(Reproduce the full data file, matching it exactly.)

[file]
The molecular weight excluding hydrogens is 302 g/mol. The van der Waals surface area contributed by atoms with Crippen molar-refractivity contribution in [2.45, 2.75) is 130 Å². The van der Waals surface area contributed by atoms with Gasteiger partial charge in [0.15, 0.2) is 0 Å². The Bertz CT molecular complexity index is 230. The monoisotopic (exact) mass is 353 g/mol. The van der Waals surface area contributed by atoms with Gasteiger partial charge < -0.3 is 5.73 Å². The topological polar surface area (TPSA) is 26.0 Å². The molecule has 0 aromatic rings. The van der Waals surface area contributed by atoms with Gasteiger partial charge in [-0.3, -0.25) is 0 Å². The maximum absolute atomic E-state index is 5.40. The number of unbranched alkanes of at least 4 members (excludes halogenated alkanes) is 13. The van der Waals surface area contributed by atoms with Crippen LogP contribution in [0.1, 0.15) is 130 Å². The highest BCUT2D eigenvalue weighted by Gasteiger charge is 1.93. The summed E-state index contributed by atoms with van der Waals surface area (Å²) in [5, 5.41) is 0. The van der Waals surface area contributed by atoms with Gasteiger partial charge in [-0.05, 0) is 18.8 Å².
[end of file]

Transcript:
The molecular weight excluding hydrogens is 302 g/mol. The van der Waals surface area contributed by atoms with Crippen molar-refractivity contribution in [2.45, 2.75) is 130 Å². The van der Waals surface area contributed by atoms with Gasteiger partial charge in [0.15, 0.2) is 0 Å². The Bertz CT molecular complexity index is 230. The monoisotopic (exact) mass is 353 g/mol. The van der Waals surface area contributed by atoms with Gasteiger partial charge < -0.3 is 5.73 Å². The topological polar surface area (TPSA) is 26.0 Å². The molecule has 0 aromatic rings. The van der Waals surface area contributed by atoms with Gasteiger partial charge in [-0.3, -0.25) is 0 Å². The maximum absolute atomic E-state index is 5.40. The number of unbranched alkanes of at least 4 members (excludes halogenated alkanes) is 13. The van der Waals surface area contributed by atoms with Crippen LogP contribution in [0.1, 0.15) is 130 Å². The highest BCUT2D eigenvalue weighted by Gasteiger charge is 1.93. The summed E-state index contributed by atoms with van der Waals surface area (Å²) in [5, 5.41) is 0. The van der Waals surface area contributed by atoms with Gasteiger partial charge in [-0.05, 0) is 18.8 Å².